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Mainebiz Real Estate Insider: Establishing A Property’s Tax Valuation – Earlier is Better


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Mainebiz Real Estate Insider: Establishing A Property’s Tax Valuation – Earlier is Better

Robert J. Crawford

 

By Rob Crawford, municipal and regulatory attorney

Rob Crawford

Few developers think of spending precious time and resources on working with a municipality to determine the appropriate property tax valuation method and an estimated preliminary value of a real estate project during the preconstruction phase. Doing just that, however, can pay dividends over the life of a project.

Today, the taxable value of property interests is a key element in the process of securing economic incentives, in structuring property transfers and in predicting tax assessments that may make or break transactions. It’s important to have a good bearing on how a municipality will likely treat real estate and taxable personal property for valuation purposes. Conversely, not understanding how a municipality will arrive at a property’s valuation can end up being very costly. Once a municipality has established a starting value for the project, that value becomes part of a larger context and therefore much harder to change.

That’s where we come in. Bernstein Shur’s Property Tax and Valuation Team has deep experience in local property taxation, including the methodologies and appraisal science that local assessors use to determine a property’s assessed value. With experience counseling private businesses, public clients, not-for-profit entities and municipalities on all aspects of property taxation, our cost-effective and results-oriented approach can help navigate today’s dynamic and quickly changing marketplace. We’ve developed methodologies that allow us to trend and manipulate our studies to examine the many factors which impact fiscal operations and tax impacts when significant new development is proposed. Our results can provide an element of certainty in the near term and projected over multiple tax years and thereby enable taxpayers and taxing authorities to budget effectively and reduce their costs.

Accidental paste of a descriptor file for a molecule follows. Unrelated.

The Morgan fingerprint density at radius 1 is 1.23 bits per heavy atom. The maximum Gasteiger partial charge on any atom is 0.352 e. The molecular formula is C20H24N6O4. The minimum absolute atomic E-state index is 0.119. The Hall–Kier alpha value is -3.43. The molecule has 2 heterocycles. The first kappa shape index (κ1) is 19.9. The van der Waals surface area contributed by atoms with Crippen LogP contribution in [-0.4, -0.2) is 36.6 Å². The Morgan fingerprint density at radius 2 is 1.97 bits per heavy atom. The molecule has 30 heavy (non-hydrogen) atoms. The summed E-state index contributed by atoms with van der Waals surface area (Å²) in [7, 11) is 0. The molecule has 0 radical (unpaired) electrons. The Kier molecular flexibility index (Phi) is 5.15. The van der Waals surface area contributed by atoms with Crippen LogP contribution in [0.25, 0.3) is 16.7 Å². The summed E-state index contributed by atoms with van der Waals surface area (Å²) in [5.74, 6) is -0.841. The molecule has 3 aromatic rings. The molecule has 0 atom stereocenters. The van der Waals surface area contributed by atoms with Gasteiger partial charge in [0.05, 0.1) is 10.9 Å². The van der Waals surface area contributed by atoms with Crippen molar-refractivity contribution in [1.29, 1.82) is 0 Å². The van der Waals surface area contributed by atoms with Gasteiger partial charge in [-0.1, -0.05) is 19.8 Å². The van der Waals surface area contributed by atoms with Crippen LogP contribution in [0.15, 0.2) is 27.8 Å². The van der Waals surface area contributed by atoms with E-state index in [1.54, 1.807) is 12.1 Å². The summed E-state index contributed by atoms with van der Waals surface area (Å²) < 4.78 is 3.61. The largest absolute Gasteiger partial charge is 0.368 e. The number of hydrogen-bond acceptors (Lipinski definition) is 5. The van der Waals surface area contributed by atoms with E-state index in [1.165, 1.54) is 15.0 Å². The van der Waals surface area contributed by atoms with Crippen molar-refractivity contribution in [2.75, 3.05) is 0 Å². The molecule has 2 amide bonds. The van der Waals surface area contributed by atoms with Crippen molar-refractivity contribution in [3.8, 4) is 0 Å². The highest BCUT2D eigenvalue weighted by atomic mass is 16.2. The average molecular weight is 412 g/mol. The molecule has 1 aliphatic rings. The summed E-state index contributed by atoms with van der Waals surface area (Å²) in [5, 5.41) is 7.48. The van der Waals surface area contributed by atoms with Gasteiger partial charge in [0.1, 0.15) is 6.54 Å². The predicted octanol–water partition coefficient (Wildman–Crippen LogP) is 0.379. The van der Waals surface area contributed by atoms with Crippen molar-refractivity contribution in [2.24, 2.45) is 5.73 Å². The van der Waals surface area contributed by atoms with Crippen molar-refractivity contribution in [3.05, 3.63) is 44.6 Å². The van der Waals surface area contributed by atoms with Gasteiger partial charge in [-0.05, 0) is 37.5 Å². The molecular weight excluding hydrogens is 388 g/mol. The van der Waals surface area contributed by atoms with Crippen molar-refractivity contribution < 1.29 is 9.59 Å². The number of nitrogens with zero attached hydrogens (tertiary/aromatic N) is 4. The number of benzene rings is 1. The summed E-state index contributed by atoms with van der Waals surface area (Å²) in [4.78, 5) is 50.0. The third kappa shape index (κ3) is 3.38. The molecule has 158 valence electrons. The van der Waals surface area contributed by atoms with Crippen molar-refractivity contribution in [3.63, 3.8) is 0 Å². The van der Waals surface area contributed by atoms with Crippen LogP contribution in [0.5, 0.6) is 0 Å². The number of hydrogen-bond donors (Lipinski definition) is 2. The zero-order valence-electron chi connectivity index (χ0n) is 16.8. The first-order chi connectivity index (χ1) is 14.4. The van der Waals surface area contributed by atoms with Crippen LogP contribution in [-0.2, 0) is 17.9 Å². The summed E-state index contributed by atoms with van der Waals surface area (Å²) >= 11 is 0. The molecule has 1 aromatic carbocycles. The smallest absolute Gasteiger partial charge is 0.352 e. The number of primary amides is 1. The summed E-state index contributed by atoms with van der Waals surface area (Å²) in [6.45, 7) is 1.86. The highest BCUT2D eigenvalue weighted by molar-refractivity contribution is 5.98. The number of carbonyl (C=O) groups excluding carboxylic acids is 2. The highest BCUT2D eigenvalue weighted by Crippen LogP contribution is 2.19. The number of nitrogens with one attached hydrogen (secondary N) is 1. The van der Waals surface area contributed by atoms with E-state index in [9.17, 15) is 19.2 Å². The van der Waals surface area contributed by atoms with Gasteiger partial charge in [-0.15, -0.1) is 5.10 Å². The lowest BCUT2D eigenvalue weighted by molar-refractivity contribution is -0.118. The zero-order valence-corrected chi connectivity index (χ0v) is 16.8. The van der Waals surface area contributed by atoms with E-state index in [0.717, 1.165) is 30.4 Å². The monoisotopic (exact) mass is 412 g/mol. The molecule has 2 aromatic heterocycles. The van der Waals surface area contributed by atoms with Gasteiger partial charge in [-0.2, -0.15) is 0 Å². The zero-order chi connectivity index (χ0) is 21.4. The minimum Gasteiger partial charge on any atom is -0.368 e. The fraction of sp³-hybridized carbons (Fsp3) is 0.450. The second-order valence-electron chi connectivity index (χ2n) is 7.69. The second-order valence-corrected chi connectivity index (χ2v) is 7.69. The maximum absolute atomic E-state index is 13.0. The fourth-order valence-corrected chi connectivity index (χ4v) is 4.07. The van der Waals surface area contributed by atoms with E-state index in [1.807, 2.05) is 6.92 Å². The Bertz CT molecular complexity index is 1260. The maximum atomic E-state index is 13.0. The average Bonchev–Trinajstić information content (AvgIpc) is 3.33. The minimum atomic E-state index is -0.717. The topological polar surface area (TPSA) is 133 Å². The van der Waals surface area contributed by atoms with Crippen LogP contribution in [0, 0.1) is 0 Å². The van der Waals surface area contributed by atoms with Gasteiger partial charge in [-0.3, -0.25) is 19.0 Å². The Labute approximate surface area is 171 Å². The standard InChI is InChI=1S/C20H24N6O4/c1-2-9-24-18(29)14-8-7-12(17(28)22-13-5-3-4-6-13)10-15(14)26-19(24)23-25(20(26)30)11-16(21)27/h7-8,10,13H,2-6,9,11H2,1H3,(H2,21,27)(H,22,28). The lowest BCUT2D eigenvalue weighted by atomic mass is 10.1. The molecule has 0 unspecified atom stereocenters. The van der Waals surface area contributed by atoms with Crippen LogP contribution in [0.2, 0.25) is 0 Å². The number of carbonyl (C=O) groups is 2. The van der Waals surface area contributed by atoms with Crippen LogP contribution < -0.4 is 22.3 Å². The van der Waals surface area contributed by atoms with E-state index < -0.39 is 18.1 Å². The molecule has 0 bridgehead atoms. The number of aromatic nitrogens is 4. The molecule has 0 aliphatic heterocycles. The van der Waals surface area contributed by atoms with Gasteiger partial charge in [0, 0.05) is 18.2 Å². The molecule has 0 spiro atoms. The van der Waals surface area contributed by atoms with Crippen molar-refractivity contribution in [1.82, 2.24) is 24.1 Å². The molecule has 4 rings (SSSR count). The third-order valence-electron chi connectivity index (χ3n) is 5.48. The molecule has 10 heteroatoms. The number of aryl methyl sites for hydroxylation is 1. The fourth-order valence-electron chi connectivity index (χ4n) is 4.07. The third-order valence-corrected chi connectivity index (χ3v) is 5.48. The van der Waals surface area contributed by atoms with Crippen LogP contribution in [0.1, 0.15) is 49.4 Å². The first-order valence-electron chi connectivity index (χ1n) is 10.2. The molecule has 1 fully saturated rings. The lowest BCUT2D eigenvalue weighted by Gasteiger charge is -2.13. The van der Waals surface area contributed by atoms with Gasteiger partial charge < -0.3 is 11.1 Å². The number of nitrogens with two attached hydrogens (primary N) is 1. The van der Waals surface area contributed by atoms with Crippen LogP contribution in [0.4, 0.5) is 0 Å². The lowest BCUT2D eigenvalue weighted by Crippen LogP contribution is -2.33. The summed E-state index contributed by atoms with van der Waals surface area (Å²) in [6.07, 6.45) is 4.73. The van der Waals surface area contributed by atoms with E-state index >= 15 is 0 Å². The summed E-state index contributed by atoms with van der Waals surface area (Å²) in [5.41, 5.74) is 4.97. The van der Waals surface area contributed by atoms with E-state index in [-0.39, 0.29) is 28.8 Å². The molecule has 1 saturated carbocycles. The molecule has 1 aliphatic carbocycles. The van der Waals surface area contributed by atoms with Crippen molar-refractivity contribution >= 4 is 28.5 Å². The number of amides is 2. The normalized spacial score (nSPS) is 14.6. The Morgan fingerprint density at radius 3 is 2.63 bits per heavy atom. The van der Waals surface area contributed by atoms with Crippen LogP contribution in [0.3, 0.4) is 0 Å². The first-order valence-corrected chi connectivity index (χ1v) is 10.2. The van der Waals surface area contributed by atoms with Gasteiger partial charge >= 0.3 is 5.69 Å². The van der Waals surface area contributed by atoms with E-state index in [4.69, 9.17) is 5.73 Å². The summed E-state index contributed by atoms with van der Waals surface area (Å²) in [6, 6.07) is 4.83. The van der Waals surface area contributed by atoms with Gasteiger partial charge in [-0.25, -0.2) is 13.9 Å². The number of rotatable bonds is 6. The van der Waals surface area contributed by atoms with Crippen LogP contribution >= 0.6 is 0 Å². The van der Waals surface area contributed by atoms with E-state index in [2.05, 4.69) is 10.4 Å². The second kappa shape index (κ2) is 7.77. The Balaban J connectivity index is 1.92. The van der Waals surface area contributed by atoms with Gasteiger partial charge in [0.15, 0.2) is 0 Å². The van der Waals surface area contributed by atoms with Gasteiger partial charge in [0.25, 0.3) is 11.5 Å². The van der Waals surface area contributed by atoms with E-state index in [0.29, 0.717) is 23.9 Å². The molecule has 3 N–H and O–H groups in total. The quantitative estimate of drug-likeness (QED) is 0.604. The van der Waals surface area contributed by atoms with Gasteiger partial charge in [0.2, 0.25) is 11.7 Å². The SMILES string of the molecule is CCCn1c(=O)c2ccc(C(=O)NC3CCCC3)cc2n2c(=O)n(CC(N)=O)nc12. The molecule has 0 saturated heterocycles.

A property’s value is reflective of (and can vary because of) a host of factors: market sales of similar property, perceptions in the finance world, trends in capital and investment markets, operating costs, income from different kinds of activities on a site, macro and micro economic trends and many more factors. We apply our experience with these factors and valuation practices in property taxation in our economic development work, for trust and estate planning, to assist creditors and debtors in bankruptcy proceedings, in planning real estate transfers, in crafting easement and leasehold interests, and in assisting with project and construction financing for a wide variety of clients and industries, including:

Industrial and Commercial Properties
• Office buildings
• Medical office buildings and practices
• Factories
• Construction-related projects
• Pulp and paper facilities
• Shopping centers
• Restaurants

Residential Properties
• Multi-unit residential developments
• Condominiums
• Shorefront residential homes
• Properties enrolled in Maine’s current land use programs

Energy
• Wind turbine generators (case study)
• Generator leads and transmission lines
• Biomass and renewable generators (case study)
• Hydroelectric and waste-to-energy generators
• Utility personal property assets

The team assists clients in revaluation and abatement disputes, and regularly appears before the Maine State Board of Property Tax Review and through all levels of the judicial appeal process. We’ve developed unique systems that allow us to effectively and efficiently model expected and projected property tax liabilities, a critical need for both businesses and taxing authorities.

For more information on how we can help your business, contact Rob Crawford, chair of the Property Tax and Valuation Team, at rcrawford@bernsteinshur.com or at 207 228-7203.